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Old 12th April 2018, 12:29 PM   #1
Selohr
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Default Need advice - Kaskara

Hello, I'm new to this forum and would like to ask for advice. I recently purchased a kaskara and seller didn't have much info on it apart from it being brought from Egypt in 1970's. It is in fairly decent shape except for the loose hilt. Considering I don't know much about these swords I would like to ask for the help to see if it is an antique or a tourist souvenir. In case it is just a souvenir, without historic value, I'd go ahead with fixing the hilt and making it usable because it is such a nice, light and lively blade itwould be a shame not to let it cut some light targets
Here are the photos, excuse the quality but my mobile phone camera is all I have at disposal.
Thank you in advance!
Sinisa
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Last edited by Selohr : 13th April 2018 at 07:28 AM. Reason: clarity of post
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Old 13th April 2018, 12:33 PM   #2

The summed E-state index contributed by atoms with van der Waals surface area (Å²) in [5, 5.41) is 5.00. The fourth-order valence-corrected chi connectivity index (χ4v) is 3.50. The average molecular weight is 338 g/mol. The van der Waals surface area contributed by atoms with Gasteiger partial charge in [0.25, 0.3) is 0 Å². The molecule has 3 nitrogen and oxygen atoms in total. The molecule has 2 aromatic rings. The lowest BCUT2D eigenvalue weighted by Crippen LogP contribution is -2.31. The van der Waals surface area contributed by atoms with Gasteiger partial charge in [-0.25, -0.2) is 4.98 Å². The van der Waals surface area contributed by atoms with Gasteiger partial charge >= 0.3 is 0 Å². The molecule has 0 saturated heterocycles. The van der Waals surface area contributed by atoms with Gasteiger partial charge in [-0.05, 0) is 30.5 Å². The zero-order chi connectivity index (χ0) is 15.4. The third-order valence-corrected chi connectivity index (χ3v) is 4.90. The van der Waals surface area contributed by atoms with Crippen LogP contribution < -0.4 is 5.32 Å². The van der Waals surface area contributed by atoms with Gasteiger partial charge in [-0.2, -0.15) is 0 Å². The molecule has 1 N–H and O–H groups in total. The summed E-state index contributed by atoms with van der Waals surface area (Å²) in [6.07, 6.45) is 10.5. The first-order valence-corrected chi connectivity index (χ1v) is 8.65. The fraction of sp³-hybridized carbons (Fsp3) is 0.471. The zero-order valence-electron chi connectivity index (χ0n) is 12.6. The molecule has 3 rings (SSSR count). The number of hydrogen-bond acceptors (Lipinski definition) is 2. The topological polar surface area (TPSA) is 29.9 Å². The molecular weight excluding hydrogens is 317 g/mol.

Iain
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1970s sounds about right. I'd class it as a tourist object, these shorter examples were to a degree made to be easier to take back for tourists I think.

That's not to say its a bad little sword, its made in the same manner as the full size ones.
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Old 13th April 2018, 01:59 PM   #3
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Quote:
Originally Posted by Iain
1970s sounds about right. I'd class it as a tourist object, these shorter examples were to a degree made to be easier to take back for tourists I think.

That's not to say its a bad little sword, its made in the same manner as the full size ones.

Thank you for your feedback. Actually blade is 89 cm which I think I read it's about right length.
Do you maybe know how the hilt is constructed in these?